HARRISBURG, Pa. (WHTM) — Christy Rinker hadn’t gotten her first dime of Pennsylvania unemployment compensation five months after being laid off.
She recalled countless busy signals, unanswered emails and an occasional successful attempt to reach a person — only to be given bad or conflicting information, she said.
But just like month after month during her ordeal, the evening news told a different story: Pennsylvania’s unemployment rate was just 4.5 percent, lower than at any time since 2019 and among the lowest it had ever been.
Rinker’s question about that rate: “If they’re getting it directly from [Pa.’s Department of] Labor and Industry, then… who knows how accurate it is? Because I know I don’t have a claim filed.”
So she called the people who reported that rate to ask that question — and to get a resolution for herself and (surely, she figured) plenty of other people.
“I know I’m not the only one,” Rinker said. “I cannot be the only one who’s having this problem.”
She’s not. But first, an answer to the the question about whether the official jobless rate could be missing people like Rinker.
In a word?
“No,” said Susan Dickinson, Pennsylvania’s deputy secretary of unemployment compensation.
A few more words of explanation: “Because the unemployment claims statistics — how many claims we got — isn’t factored into the unemployment rate. The unemployment rate is a monthly survey of 60,000 households across the U.S.”
The federal government’s Bureau of Labor Statistics confirms that.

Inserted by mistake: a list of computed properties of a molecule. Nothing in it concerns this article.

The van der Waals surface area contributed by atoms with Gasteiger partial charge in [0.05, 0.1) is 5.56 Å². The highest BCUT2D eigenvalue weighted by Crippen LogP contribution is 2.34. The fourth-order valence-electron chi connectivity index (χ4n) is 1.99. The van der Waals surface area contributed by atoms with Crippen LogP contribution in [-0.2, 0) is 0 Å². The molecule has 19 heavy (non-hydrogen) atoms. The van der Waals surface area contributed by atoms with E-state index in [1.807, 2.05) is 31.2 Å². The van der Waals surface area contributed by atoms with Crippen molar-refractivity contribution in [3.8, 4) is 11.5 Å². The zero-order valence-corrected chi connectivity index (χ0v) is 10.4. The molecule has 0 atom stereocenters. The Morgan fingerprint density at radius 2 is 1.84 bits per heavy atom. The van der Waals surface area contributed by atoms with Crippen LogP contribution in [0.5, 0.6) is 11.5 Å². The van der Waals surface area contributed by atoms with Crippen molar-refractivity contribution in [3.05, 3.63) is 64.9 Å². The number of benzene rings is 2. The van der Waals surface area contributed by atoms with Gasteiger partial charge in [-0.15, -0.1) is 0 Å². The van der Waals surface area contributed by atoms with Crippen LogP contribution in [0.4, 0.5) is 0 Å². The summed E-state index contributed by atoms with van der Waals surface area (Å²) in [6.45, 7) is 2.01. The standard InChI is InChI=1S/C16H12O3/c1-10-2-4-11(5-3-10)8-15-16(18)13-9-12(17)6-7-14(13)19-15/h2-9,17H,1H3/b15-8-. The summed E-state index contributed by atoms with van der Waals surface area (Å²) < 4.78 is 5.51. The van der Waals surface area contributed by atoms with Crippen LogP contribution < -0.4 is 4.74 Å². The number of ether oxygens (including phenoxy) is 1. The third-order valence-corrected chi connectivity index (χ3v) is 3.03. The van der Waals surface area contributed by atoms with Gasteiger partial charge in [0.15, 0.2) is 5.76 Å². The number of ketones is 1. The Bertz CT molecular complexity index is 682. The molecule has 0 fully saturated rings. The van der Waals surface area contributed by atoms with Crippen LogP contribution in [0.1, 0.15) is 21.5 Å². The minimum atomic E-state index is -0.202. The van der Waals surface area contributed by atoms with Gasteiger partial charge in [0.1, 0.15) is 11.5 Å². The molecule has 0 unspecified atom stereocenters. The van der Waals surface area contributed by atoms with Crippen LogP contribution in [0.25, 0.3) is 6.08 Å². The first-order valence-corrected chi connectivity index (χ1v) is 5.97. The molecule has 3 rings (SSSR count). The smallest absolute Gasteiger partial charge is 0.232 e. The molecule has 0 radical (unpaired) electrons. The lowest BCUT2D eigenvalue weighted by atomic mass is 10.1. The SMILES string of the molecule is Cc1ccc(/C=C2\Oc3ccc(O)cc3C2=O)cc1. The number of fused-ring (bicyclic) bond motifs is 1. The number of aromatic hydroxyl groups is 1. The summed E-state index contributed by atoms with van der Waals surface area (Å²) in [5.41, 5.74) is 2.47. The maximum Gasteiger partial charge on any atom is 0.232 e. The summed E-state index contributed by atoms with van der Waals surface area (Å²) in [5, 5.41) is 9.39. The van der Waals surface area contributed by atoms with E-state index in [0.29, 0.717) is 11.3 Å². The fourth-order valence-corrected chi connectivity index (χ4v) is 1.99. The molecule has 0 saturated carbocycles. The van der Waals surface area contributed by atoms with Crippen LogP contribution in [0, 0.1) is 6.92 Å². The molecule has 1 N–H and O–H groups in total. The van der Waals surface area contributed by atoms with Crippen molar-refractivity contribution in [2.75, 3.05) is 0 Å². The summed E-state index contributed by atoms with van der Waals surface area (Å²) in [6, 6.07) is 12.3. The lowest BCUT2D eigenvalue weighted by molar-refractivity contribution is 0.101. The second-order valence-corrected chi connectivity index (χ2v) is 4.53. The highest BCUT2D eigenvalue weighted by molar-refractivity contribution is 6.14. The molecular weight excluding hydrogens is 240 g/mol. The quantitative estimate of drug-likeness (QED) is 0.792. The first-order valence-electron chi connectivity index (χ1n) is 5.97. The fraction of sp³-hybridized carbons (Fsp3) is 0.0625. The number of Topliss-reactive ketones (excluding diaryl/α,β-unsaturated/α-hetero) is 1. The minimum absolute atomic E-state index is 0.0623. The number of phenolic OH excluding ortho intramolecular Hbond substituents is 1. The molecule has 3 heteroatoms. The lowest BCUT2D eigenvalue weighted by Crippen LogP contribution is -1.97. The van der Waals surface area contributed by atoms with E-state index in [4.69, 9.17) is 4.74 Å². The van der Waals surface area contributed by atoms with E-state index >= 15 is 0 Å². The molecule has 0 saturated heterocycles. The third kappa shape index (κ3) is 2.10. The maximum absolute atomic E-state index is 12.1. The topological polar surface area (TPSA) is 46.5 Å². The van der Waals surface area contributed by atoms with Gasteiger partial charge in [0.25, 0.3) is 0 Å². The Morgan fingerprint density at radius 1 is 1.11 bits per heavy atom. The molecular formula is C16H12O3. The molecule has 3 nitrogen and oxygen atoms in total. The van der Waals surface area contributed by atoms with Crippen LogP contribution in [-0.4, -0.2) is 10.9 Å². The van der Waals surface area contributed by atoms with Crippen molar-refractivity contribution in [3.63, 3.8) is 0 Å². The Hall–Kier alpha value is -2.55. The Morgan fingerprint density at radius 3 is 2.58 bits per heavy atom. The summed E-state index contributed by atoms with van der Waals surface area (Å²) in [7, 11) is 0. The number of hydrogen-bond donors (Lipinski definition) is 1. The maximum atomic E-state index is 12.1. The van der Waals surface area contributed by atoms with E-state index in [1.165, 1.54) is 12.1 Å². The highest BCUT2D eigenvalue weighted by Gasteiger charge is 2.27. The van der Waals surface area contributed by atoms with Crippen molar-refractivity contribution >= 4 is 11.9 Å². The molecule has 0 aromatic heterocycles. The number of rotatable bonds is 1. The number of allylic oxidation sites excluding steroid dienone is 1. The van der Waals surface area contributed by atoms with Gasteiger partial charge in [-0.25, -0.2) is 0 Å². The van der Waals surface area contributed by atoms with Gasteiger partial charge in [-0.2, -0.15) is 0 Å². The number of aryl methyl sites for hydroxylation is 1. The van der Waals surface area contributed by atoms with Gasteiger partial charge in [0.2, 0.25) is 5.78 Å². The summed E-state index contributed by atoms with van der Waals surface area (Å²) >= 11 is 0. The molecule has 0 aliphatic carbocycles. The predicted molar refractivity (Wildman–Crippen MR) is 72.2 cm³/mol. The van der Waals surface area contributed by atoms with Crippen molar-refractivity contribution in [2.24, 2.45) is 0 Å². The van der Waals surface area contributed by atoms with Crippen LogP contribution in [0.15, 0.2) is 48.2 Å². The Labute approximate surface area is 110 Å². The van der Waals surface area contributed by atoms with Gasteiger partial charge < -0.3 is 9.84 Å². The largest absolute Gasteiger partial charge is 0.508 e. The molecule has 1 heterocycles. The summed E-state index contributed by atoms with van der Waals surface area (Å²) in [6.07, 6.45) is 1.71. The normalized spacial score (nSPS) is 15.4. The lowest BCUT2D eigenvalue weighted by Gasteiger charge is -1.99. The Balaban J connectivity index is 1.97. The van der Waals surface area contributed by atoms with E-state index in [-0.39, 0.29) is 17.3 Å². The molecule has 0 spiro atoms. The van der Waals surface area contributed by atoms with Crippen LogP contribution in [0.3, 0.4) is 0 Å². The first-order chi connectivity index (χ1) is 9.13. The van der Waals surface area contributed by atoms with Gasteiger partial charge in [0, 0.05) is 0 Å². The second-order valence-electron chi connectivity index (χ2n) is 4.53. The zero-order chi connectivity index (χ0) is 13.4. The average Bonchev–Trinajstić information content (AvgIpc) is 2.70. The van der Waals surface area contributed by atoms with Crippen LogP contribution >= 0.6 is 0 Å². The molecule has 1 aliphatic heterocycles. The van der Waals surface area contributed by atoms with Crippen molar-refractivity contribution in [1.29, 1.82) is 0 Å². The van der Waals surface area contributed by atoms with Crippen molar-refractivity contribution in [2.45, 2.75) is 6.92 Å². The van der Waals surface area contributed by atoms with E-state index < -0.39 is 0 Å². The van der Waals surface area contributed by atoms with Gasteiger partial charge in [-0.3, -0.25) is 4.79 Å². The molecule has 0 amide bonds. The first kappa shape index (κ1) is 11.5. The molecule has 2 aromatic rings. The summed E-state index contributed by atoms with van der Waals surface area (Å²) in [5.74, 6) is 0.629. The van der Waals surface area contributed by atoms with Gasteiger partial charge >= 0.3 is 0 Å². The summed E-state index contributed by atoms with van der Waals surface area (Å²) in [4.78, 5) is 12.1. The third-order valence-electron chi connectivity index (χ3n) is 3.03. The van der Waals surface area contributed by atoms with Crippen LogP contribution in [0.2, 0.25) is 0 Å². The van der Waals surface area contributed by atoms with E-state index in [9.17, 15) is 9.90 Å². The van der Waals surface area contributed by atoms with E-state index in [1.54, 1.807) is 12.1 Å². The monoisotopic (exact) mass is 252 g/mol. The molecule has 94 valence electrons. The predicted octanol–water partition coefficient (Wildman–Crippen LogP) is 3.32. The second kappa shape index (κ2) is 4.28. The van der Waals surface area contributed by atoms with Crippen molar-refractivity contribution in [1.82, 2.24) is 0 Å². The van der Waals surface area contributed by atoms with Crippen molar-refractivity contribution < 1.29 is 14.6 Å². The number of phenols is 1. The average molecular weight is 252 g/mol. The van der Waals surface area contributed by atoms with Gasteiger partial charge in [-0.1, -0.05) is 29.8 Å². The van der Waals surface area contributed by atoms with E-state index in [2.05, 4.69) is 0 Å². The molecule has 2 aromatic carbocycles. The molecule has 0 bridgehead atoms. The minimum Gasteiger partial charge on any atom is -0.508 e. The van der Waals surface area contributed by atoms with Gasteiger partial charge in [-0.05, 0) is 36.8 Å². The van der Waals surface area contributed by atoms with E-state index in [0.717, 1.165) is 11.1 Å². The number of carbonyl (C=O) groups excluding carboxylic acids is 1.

The reason for the methodology?
“Just because you’re unemployed doesn’t mean you have a claim,” Dickinson said. (Just ask Christy Rinker.) “So long ago, the Bureau of Labor Statistics decided, ‘You know, using claims information is inaccurate. We can’t do that.’ So that’s why they do this national survey.”
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Rinker’s difficulty filing what should have been a routine claim — after a rather straightforward layoff in March — traced to a fraudulent claim, in 2021, by someone else in her name back when she was still working. She and her then-employer both reported it, and no money ever went out to the fraudster. But ironically, that quick action might have partly caused the problems after Rinker really did lose her job.
She says more often then not, she got busy signals when she tried to call to ask why her claim wasn’t being processed, even when she dialed right at 8 a.m., when Labor and Industry’s (L&I) call center opened. And she says when she did manage to reach people, she got conflicting information: One agent told her she couldn’t get her money until an audit of the old claim was complete; another told her there couldn’t be an audit, because audits only happen when fraud attempts are successful — and again, no money went out.
The morning when we visited her — a day after we first asked about her case — an agent had already called her. By that afternoon, a claims examiner had approved 19 weeks of unemployment checks she was was owed. By two days later, the money was in her bank account.
Rinker said she won’t rest until less squeaky wheels — who don’t get the attention of TV newsrooms — get their money too.